Local Restaurants Hope Co-Op Can Lower Costs

By Randy McIlwain
|  Friday, Sep 2, 2011  |  Updated 12:28 AM CDT
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Some Collin County restaurants are trying to leverage their collective buying power to lower food costs.

Randy McIlwain, NBCDFW.com

Some Collin County restaurants are trying to leverage their collective buying power to lower food costs.

Locally owned restaurants in Collin County are banding together so they can better compete with corporate chain restaurants.

Jim Brevard, who owns Reel Thing Catfish Cafe in Allen is trying to get independent restaurants across the county to join a co-op and leverage their collective buying power with vendors to lower food costs.

"That will put us basically on the same footing as the chains when it comes to buying power," said Brevard.

His mom-and-pop restaurant serves up home cooking away from home.

"We have customers that have been coming to dine with us for years," he said. "We know them on a first-name basis. We know their family; we know the history of the family."

Hibatchi Rock is down the street. The cuisine is Asian, and the restaurant strictly mom and pop.

"You're closer to the customer -- that's what the customers want," owner Manas Chaisupakosol said.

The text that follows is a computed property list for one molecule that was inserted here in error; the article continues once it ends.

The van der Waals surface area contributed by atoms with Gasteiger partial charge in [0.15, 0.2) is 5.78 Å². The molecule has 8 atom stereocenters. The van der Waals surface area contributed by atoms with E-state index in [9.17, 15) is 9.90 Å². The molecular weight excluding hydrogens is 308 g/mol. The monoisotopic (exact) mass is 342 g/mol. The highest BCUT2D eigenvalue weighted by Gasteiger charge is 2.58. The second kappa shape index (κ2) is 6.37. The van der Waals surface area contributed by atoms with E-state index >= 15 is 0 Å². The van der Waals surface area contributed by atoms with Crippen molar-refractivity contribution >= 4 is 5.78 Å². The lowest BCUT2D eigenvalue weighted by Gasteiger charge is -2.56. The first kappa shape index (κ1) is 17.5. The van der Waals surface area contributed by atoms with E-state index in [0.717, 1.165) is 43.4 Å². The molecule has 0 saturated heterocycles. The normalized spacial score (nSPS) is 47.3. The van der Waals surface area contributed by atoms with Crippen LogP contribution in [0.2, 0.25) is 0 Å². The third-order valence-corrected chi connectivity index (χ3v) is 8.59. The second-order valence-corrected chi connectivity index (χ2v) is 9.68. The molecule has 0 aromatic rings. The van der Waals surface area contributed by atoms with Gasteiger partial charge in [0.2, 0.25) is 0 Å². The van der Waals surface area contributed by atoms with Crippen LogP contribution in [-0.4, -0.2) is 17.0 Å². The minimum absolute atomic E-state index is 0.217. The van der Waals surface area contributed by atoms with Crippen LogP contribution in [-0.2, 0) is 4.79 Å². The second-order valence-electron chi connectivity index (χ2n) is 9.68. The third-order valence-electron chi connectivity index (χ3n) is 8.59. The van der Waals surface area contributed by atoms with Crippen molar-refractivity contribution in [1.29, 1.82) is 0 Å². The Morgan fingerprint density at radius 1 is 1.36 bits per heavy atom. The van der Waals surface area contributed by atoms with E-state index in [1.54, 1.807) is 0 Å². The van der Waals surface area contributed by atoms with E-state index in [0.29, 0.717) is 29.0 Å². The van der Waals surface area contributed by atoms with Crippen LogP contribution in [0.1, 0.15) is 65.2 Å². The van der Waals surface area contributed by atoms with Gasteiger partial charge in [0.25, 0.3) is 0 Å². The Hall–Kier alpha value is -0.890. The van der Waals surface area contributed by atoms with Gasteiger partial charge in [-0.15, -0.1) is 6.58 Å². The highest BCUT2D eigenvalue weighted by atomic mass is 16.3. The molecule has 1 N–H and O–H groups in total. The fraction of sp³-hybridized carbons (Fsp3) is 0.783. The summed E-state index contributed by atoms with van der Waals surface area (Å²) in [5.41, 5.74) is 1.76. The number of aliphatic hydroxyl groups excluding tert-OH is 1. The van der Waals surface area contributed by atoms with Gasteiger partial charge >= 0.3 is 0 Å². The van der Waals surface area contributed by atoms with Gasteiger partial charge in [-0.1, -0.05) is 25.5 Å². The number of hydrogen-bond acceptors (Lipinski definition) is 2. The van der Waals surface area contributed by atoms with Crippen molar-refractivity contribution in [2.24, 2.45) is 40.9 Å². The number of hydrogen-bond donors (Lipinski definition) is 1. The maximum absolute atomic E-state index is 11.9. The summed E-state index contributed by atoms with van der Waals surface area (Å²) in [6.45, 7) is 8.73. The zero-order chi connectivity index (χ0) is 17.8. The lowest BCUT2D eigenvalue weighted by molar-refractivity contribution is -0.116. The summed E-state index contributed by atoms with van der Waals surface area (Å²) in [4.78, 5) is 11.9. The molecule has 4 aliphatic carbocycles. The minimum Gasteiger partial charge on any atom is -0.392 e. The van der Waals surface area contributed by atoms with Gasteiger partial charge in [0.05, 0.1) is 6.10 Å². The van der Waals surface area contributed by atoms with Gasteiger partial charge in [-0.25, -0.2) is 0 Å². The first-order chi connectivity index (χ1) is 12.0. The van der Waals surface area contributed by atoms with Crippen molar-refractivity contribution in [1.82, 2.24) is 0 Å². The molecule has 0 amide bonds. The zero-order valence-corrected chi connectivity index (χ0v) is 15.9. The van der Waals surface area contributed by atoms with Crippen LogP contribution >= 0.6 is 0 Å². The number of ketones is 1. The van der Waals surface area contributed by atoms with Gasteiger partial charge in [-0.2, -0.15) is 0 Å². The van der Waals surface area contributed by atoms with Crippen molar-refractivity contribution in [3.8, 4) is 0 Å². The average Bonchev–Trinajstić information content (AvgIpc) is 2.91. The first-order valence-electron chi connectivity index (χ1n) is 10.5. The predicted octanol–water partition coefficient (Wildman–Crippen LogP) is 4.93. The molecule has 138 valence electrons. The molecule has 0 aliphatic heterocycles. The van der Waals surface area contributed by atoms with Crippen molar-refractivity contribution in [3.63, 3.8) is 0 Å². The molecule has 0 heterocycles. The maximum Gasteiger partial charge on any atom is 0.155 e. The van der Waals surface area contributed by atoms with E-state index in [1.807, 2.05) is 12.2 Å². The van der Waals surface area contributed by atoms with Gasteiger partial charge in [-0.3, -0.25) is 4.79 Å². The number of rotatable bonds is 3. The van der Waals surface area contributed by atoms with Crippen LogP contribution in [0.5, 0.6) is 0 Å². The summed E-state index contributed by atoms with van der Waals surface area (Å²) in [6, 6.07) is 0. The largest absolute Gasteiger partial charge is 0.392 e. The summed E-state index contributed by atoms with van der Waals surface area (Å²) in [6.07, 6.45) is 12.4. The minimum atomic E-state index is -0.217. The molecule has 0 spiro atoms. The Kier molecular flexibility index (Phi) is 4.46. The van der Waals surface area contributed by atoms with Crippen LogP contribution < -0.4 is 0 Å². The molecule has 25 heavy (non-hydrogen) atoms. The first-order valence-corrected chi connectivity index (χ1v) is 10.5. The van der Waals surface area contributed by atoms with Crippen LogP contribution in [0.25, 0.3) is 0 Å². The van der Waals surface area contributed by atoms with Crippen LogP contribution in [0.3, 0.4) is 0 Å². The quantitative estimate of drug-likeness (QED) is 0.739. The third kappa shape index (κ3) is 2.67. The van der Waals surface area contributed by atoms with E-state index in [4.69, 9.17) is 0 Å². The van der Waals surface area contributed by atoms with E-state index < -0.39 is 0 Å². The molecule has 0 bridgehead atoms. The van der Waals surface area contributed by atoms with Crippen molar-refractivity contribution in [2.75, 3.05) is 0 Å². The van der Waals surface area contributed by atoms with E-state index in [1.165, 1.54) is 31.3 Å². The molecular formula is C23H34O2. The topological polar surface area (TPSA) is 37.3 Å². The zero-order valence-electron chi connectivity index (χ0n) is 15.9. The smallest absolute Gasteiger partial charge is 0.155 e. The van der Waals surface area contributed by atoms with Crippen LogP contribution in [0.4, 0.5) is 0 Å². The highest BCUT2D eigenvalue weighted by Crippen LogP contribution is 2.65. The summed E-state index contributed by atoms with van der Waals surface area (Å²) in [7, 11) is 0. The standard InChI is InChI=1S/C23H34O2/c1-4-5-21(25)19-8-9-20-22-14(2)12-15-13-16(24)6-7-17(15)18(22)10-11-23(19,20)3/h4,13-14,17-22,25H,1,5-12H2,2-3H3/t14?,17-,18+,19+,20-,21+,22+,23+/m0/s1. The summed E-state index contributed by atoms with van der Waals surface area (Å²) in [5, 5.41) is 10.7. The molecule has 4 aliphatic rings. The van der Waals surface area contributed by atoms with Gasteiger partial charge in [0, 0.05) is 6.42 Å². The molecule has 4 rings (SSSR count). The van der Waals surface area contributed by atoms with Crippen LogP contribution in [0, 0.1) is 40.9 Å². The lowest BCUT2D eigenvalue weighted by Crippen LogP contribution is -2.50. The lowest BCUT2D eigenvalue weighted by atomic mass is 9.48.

Both independent restaurants have been in operation for about a dozen years each, but their existence is threatened by a vastly growing number of chain restaurants and the rising cost of food.

"We make less, because the cost is higher," Chaisupakosol said.

Even fuel costs can drive up food prices significantly. While corporate restaurants have deeper pockets, mom and pops are often faced with weekly decisions weekly about whether they can afford to stay open, Brevard said.

"It can really drain you literally," he said.

The co-op idea has only been floating around for about a month, but eight restaurants have already pledged to join, and more are expressing interest.

Brevard said the decision for most independent restaurants is simple: Raise menu prices to keep pace with rising food costs and gradually lose customers, or fight a market being gobbled up by corporate chain restaurants.

Without a co-op, the days of mom-and-pop restaurants are as good as cooked, he said.

"It will be extremely difficult unless you have extremely deep pockets and can be in it for quite a while," Brevard said.

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